China recently announced anti-dumping measures on U.S. sorghum. Meanwhile, potential action by China on U.S. soybeans continues to concern farm state lawmakers and agricultural producers alike. Today’s update looks at recent news articles that explore these issues, and their potential implications, in greater detail.
Emily Rauhala reported on Tuesday at The Washington Post Online that, “China announced temporary anti-dumping measures on U.S. sorghum, potentially hitting U.S. growers and exacerbating the brewing trade war between Beijing and Washington.
“China’s Ministry of Commerce said that starting Wednesday, Chinese importers of U.S. sorghum, used by the Chinese for animal feed and brewing alcohol, will be required to put down a 178.6 percent deposit in anticipation of anti-dumping tariffs. The deposits could discourage imports of U.S. sorghum, hurting American producers.”
‘We didn’t ask for this fight, but now we’re on the front lines of it,’ said Tim Lust, the chief executive of the National Sorghum Producers, an industry group. ‘Farmers are really stuck in the middle of . . . this much larger fight [with China].’
The article also noted that, “The top five sorghum-producing states are Kansas, Texas, Colorado, Oklahoma and South Dakota. All but Colorado went for Trump in the 2016 presidential election.”
Also on Tuesday, Bloomberg News reminded readers that, “China began a probe into sorghum imports from the U.S. in early February, just weeks after U.S. President Donald Trump slapped tariffs on imported solar panels and washing machines. Tensions between the countries have since escalated after Trump ordered levies on steel and aluminum, with plans for more on products from China. The Asian nation, the largest buyer of American sorghum, has responded with tariffs of its own and potentially more to come.”
And, a recent farmdoc daily update pointed out that, “Despite not being one of the top 10 producing states, Illinois sorghum has seen a five-year average of $74 million or 93% of total Illinois sorghum exports going to China, with $133 million or 99.7% of total Illinois exports just in the last year.”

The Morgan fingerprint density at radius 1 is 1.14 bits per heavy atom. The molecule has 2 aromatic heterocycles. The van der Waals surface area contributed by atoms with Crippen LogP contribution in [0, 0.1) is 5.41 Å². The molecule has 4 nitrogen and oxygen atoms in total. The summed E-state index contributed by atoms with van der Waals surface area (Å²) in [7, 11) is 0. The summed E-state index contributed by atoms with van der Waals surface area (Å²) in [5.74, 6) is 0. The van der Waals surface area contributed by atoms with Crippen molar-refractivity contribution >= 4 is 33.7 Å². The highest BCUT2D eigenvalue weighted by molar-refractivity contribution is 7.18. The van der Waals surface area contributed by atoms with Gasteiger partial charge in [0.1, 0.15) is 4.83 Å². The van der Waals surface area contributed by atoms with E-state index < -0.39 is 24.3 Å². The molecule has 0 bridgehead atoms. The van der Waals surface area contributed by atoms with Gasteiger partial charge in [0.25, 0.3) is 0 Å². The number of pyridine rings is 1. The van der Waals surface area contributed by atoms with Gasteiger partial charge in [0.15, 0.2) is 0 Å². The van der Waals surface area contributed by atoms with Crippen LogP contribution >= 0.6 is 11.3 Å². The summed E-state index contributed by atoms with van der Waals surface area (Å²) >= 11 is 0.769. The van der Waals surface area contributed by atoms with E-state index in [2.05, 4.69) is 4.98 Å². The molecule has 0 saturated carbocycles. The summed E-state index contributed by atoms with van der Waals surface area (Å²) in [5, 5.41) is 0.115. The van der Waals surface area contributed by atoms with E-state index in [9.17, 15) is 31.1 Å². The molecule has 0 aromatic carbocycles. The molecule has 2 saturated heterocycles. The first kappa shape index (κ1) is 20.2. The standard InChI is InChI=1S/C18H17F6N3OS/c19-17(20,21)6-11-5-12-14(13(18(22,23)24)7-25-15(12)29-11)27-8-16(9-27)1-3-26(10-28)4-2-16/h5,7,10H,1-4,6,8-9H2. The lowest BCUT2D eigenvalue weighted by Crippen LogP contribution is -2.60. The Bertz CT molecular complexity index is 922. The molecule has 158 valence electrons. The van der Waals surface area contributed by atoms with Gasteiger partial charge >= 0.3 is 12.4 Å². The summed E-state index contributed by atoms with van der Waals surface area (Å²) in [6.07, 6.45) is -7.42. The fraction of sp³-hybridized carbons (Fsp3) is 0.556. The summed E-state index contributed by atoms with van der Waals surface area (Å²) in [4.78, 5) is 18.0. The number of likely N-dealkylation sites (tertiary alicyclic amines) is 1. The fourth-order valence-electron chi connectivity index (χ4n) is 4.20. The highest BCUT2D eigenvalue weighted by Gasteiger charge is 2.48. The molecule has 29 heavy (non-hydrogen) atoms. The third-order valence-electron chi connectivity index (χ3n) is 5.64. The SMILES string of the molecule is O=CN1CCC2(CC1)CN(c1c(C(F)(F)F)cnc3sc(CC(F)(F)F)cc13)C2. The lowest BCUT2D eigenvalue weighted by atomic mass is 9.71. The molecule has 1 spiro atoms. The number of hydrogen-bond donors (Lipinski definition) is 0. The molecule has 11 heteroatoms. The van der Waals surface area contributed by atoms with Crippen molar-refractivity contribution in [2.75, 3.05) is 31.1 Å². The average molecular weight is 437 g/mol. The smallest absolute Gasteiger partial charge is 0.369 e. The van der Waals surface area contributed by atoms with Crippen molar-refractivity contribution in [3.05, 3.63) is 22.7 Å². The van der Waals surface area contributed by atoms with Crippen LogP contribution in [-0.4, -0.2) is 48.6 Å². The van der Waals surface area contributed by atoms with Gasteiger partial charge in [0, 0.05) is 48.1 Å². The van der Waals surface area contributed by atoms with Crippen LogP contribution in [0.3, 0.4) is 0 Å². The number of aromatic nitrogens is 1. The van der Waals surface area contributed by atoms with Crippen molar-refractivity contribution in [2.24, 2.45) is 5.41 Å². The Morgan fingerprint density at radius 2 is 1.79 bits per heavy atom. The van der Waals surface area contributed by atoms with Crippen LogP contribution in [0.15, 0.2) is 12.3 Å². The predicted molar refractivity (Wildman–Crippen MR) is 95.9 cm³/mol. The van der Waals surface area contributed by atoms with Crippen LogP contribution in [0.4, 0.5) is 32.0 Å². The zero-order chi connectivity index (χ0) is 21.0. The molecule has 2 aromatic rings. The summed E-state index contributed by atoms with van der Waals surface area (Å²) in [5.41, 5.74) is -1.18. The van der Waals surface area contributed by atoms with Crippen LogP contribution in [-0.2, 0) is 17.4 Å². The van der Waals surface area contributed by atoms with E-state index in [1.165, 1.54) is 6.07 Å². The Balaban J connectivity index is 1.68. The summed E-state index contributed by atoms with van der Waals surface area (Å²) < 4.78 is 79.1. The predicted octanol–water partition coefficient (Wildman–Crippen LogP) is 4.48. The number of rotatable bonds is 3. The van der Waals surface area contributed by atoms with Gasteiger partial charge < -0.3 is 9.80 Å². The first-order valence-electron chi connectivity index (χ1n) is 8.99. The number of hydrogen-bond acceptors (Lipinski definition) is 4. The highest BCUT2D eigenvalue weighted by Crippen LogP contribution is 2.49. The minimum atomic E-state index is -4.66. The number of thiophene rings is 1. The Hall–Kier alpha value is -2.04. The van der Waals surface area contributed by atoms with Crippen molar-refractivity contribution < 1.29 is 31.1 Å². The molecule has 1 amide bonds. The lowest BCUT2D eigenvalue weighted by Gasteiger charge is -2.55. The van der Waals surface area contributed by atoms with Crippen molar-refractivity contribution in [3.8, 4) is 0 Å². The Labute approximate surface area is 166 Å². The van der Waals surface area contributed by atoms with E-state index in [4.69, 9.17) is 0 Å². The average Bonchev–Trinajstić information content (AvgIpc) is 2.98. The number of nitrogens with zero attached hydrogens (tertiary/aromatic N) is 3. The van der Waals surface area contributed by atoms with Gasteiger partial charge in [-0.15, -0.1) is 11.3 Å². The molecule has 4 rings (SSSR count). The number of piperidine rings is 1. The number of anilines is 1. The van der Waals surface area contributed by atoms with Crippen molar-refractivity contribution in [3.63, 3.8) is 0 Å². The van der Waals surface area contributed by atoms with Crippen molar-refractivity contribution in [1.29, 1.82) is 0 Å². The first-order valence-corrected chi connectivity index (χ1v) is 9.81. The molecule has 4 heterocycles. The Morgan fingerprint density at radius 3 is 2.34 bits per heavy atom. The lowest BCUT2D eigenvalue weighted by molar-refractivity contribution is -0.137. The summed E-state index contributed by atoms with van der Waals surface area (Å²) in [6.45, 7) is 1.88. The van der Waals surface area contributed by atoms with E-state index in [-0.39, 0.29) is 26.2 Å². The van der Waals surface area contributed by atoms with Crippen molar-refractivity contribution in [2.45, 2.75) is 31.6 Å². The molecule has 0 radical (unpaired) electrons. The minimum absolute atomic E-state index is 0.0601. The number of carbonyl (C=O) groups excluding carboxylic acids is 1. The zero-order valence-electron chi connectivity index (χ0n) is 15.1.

Reuters writers Dominique Patton and Tom Polansek noted on Tuesday that, “White House Deputy Press Secretary Lindsay Walters added that Trump ‘has made it clear that any further illegal trade actions by China are not acceptable, including the unfair targeting of U.S. sorghum producers.'”
On Wednesday, Secretary of Agriculture Sonny Perdue indicated that, “Our sorghum producers are the most competitive in the world and we do not believe there is any basis in fact for these actions.”
Meanwhile, Bloomberg writers Megan Durisin and Mario Parker reported on Friday that, “At least two ships loaded with sorghum have changed course while sailing across the Indian Ocean after China imposed a hefty tariff on U.S. supplies this week.”
Also, the Associated Press reported last week that, “It won’t be easy replacing the Chinese market. Last year, Chinese buyers purchased more than 90 percent of the 245 million bushels of sorghum America exported.
‘Basically, this will shut off grain sorghum exports to China for the United States,’ said Mark Welch, an agricultural economist at Texas A&M University.
Politico’s Morning Agriculture reported on Friday that, “U.S. soybean exports to China could fall by as much as 65 percent if the tit-for-tat trade battle between the world’s two largest economies prompts Beijing to slap retaliatory tariffs, according to a soon-to-be published report from Purdue University. The study comes after China announced earlier this month that U.S. soybeans could be hit with a 25-percent tariff if President Donald Trump pulls the trigger on planned tariffs to punish Beijing for its forced technology transfers, Pro’s Blake Paterson writes.
“If a U.S.-China trade war comes to fruition, China is expected to rely even more on Brazil for soybeans. Brazil is the largest soybean exporter to China, a title it snatched from American farmers seven years ago.
“U.S. soybean farmers could find some substitutes for its loss in business by expanding in other markets that now take in Brazilian beans.”
Brazil has held the title of world’s No. 1 soybean shipper for the past five seasons. This year, the nation is expected to win by the widest margin yet. More on @TheTerminal via @megandurisin pic.twitter.com/bGzpm0HzPi— Stuart Wallace (@StuartLWallace) April 20, 2018